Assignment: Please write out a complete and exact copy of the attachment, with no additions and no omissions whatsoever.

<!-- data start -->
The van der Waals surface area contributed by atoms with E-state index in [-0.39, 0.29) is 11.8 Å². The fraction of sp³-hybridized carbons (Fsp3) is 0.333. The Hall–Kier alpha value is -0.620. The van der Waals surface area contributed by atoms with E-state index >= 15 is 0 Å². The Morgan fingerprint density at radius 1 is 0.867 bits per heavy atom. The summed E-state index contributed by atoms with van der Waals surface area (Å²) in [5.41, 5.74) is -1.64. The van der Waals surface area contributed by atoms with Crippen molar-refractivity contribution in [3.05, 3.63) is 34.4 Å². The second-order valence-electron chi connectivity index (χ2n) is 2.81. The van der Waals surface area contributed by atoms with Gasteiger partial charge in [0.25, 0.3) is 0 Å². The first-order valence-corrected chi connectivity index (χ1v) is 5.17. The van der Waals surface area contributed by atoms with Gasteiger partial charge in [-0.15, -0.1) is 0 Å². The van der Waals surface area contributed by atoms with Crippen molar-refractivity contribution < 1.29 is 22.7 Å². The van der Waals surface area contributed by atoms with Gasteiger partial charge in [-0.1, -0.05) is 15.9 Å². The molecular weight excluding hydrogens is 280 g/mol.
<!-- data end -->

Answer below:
The van der Waals surface area contributed by atoms with E-state index in [-0.39, 0.29) is 11.8 Å². The fraction of sp³-hybridized carbons (Fsp3) is 0.333. The Hall–Kier alpha value is -0.620. The van der Waals surface area contributed by atoms with E-state index >= 15 is 0 Å². The Morgan fingerprint density at radius 1 is 0.867 bits per heavy atom. The summed E-state index contributed by atoms with van der Waals surface area (Å²) in [5.41, 5.74) is -1.64. The van der Waals surface area contributed by atoms with Crippen molar-refractivity contribution in [3.05, 3.63) is 34.4 Å². The second-order valence-electron chi connectivity index (χ2n) is 2.81. The van der Waals surface area contributed by atoms with Gasteiger partial charge in [0.25, 0.3) is 0 Å². The first-order valence-corrected chi connectivity index (χ1v) is 5.17. The van der Waals surface area contributed by atoms with Gasteiger partial charge in [-0.15, -0.1) is 0 Å². The van der Waals surface area contributed by atoms with Crippen molar-refractivity contribution < 1.29 is 22.7 Å². The van der Waals surface area contributed by atoms with Gasteiger partial charge in [-0.1, -0.05) is 15.9 Å². The molecular weight excluding hydrogens is 280 g/mol.